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University of Cape Town (2015)

The effects of urbanisation on non-timber forest product dependencies : a case study of three settlements in the Chobe district of northern Botswana

Joos-Vandewalle, Stephanie

Titre : The effects of urbanisation on non-timber forest product dependencies : a case study of three settlements in the Chobe district of northern Botswana

Auteur : Joos-Vandewalle, Stephanie

Université de soutenance : University of Cape Town.

Grade : M(Phil) in Environment, Society and Sustainability 2015

Résumé
The aim of this study was to investigate the impacts of urbanisation on the use of, and access to, NTFPs in three settlements in the Chobe District of northern Botswana. Specific objectives were to determine the extent of NTFP use occurring in these areas ; the purposes of use ; the factors that influence use and access in the rural/urban context, particularly government rules and regulations ; and implications for future NTFP use in this region. Research was conducted in three settlements : Kasane, Kazungula and Lesoma. Kasane is an urban town, Kazungula is less urbanised and Lesoma is a rural village. All areas are surrounded by state-owned Forest Reserves and the Chobe National Park. The study employed both qualitative and quantitative data collection methods including household interviews (30 in Kasane, 30 in Kazungula and 25 in Lesoma), four key informant interviews, two focus groups with youth and the collection of other grey literature relating to government harvest permits and market data. Households in all three areas used NTFPs despite the different rural and urban contexts in which they exist. Kasane and Kazungula showed a less diverse range of resource use, with fuelwood and wild foods the most commonly used resources in all three areas. These resources were used mainly for subsistence purposes. Harvest locations varied but were most commonly in and around the settlements themselves. Households in Kasane and Kazungula expressed the desire to use fewer resources in the future, mainly for conservation reasons, while those in Lesoma wished to use more. The government rules and regulations, particularly the DFRR permit system, were found to restrict resource access. Despite this, households in the more urban areas felt that the laws were necessary while those households in Lesoma thought that the laws conflicted with community livelihood needs. The majority of respondents believed conservation management to be a barrier to resource access as the presence of wild animals and antipoaching units in the harvesting areas compromised safety. The general absence of resource commercialisation and market opportunities in the settlements, especially the urban towns of Kasane and Kazungula, were other commonly cited barriers to resource access. The perceived degradation of traditional practices due to modernity and urbanisation was evident for most households in all three areas but the actual loss of indigenous knowledge was most apparent in the urban areas. Wider implications for this case study are the application of the findings to further research into the impacts of urbanisation. This study can add to the literature around the implementation of improved urban development strategies, including the reliance on NTFPs and declines in cultural and environmental degradation. Recommendations provided in this study include further investigations into resource use ; the application of resource co-management ; improved market infrastructure and the implementation of ecotourism and local craft-making projects.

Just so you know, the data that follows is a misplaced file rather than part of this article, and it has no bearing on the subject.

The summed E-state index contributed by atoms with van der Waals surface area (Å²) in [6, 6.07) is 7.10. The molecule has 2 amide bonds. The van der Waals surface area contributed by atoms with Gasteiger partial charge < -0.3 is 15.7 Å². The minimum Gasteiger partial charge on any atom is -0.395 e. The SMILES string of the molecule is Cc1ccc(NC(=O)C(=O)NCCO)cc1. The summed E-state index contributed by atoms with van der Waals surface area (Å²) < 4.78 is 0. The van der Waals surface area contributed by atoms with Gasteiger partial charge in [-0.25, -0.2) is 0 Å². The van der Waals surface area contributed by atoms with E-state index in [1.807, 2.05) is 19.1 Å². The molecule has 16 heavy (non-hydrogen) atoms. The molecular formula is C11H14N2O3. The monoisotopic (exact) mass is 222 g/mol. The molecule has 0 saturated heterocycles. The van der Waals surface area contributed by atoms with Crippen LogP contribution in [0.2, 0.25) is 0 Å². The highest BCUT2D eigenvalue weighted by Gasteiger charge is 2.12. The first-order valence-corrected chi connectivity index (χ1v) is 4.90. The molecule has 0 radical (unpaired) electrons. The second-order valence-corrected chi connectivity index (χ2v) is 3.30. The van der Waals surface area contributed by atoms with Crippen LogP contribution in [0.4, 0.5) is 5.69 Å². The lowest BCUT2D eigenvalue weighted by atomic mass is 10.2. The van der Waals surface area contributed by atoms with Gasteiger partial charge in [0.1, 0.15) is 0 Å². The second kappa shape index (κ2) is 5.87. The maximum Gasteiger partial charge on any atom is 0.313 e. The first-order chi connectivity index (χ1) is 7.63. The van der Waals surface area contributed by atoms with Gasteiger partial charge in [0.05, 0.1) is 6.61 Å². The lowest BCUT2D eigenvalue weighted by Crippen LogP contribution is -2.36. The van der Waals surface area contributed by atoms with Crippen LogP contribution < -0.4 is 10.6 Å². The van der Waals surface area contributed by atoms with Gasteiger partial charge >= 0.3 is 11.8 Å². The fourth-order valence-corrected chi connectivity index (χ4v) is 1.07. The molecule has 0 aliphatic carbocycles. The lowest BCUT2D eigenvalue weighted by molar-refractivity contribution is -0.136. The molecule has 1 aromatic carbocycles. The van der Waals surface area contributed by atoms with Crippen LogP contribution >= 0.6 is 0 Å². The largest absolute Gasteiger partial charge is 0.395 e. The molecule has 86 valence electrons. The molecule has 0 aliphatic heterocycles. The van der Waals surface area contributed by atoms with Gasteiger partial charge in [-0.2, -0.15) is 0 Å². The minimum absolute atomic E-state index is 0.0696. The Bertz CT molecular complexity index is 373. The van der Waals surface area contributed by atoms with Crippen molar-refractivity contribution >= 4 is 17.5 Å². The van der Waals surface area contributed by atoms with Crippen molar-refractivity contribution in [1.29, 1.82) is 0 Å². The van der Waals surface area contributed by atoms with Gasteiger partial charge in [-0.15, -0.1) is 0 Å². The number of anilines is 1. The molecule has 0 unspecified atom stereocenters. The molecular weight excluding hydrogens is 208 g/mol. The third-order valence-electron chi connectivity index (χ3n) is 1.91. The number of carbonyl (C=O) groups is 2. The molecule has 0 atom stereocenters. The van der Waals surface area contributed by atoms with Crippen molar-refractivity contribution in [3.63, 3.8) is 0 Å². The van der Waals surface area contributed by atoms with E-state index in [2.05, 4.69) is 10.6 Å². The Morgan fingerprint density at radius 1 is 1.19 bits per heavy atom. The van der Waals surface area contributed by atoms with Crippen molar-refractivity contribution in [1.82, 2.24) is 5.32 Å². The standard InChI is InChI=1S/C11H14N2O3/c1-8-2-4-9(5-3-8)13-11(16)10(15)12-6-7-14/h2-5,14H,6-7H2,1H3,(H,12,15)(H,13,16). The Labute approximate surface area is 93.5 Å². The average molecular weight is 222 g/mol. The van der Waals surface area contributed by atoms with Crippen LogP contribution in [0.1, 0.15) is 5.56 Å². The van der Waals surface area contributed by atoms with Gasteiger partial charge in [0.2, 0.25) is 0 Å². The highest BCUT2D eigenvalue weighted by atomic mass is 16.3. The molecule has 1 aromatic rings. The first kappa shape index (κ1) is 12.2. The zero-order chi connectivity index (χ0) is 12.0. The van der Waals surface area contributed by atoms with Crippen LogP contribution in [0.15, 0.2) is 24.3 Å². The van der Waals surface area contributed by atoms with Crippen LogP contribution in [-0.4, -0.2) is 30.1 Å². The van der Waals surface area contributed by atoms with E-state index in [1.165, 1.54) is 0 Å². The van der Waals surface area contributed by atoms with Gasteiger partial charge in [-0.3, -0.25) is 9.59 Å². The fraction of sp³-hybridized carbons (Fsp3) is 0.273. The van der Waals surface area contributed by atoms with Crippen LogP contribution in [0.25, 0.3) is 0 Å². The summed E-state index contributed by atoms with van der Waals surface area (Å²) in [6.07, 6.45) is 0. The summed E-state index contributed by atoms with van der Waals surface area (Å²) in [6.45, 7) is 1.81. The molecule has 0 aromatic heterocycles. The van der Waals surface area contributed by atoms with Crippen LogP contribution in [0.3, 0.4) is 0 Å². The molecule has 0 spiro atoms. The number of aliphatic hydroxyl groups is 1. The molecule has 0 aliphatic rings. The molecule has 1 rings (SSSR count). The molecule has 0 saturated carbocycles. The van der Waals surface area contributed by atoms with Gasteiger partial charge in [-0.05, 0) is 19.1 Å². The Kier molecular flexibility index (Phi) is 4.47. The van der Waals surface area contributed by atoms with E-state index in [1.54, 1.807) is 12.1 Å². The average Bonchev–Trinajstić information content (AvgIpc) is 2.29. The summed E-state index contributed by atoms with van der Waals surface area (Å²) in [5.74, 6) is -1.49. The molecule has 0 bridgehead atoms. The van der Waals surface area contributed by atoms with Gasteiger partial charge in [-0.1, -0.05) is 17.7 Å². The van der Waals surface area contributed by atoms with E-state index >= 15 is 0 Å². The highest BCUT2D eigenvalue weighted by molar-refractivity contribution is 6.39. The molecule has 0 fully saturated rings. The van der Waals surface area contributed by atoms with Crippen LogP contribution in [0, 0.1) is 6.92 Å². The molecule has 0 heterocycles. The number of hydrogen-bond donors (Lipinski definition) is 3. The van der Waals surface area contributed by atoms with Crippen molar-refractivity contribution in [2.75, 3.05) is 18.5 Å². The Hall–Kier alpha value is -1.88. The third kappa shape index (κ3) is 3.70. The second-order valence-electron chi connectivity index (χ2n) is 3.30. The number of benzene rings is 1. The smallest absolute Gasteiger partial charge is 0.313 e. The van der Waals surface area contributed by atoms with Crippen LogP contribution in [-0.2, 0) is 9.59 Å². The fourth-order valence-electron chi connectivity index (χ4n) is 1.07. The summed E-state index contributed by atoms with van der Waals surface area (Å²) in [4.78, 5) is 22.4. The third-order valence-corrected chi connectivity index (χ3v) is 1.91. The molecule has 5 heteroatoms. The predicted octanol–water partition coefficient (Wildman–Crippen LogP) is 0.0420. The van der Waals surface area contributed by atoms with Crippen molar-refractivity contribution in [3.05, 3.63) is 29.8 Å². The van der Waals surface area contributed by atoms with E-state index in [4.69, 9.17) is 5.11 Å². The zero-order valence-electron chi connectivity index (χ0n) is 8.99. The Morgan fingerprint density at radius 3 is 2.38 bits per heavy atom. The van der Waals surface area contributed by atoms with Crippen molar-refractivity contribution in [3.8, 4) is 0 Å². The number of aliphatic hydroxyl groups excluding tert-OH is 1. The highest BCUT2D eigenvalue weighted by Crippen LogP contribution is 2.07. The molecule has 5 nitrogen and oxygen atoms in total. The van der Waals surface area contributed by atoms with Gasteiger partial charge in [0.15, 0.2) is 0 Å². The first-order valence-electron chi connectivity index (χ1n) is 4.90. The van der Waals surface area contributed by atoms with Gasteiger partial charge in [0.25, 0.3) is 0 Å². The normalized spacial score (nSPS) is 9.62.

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Page publiée le 11 février 2019